This concept doesn't fit into my way of thinking. For a straight transformer with an AC voltage applied to the primary and a secondary on load, the ampere turns of the secondary (magneto motice force) is totally cancelled by the ampere turns in the primary that resulted from that secondary load. Should you disconnect the secondary load, the primary is just an inductor having an inductance determined by the core material, shape, gaps (if any) and number of turns.

To that end, for a HF transformer, you pick a ferrite material that has low losses at the operating frequency (read the material data sheets for this) and then you begin the process of determining the number of primary turns so as not to cause excessive saturation.

This means trialling an estimate of inductance, calculating the number of turns and therefore calculating the MMF (ampere turns) for the primary under no load conditions. You then factor in the mean magnetic field length (it's a core parameter contained in the data sheet) to calculate H: -

H = ampere turns per metre

Amps is based on inductance, frequency and AC voltage applied to primary just as any inductor would be. Take the peak current and multiply by primary turns and divide by effective core length.

Then go to the core parameters in the data sheet and see if the value of H is going to cause excessive saturation - i.e. use the BH curve.

If it looks like too much saturation then you'll need to increase the turns and possibly implement a gap. Same method as a flyback transformer.

  • \$\begingroup\$ Thanks, I made a spreadsheet that does everything you described! I figured I am doing it right as I have had success in the past but never have I tried a transformer, your summary is probably better then anything I have found on the internet yet. I have been calculating B right off the bat based on f,N turns, Voltage and \$A_e\$. Then H by \$(I * N)/(mean path)\$... And using the manufacturers curve fitting equation to calculate core loss. So I guess I am doing it right... I just felt a bit unsure. \$\endgroup\$ – MadHatter Dec 2 '15 at 20:12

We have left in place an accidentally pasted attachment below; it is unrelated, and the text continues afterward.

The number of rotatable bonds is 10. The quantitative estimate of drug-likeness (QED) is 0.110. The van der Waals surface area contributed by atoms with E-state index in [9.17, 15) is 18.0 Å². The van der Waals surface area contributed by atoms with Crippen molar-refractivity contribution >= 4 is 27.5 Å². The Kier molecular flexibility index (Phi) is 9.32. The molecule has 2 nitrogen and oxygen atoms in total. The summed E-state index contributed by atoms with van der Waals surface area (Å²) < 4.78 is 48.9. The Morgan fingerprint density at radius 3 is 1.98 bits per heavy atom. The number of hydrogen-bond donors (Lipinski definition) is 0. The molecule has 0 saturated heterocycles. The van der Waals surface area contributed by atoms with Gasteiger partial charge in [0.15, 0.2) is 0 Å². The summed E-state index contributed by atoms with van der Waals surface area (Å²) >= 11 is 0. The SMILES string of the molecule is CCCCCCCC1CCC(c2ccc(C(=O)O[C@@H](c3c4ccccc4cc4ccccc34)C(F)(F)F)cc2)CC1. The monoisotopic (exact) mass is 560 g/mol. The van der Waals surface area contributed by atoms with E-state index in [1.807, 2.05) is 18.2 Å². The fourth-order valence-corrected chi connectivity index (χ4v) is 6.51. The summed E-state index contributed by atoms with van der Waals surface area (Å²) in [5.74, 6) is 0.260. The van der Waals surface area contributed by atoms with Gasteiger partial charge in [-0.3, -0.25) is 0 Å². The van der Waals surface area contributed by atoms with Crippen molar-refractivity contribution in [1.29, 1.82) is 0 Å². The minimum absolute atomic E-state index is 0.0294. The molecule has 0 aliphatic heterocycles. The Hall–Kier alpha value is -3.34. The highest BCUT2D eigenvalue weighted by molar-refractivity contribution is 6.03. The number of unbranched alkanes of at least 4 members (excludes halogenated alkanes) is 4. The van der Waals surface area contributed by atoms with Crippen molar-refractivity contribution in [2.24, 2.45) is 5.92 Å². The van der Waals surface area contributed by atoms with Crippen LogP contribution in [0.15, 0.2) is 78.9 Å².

• \$\begingroup\$ Should I be worried about using something like a type 2 material as shown above for a transformer? Won't the magnetizing inductance be quite huge? Also What do you consider acceptable core losses (mW/cm^3)? \$\endgroup\$ – MadHatter Dec 2 '15 at 20:15
  • \$\begingroup\$ A bigger mag inductance reduces onset of saturation. Think about it like this. If turns double then inductance quadruples. If L quadruples then current (at f) is quartered therefore ampere turns half! For the type 2 material you need to look at complex permeability versus frequency. There should be a graph in the material data sheet. It will show two curves; permeability and derivative of permeability. The derivative is basically eddy current losses versus frequency. \$\endgroup\$ – Andy aka Dec 2 '15 at 21:27

For inductors and flybacks, where you want the magnetic core to store energy, you want low permeability, the -2 material.

For transformers, where you want the most flux for your magnetising ampere turns, you want high permeability, so thoer things being equal, the -8 material would appear to be the better choice.

Obviously you also need to choose based on the losses at the frequency you want to operate at, and these will also be strongly dependent on the flux. You may find that a low permeability low loss material gives you a better power throughput once you have trimmed your flux to meet your core heating requirements.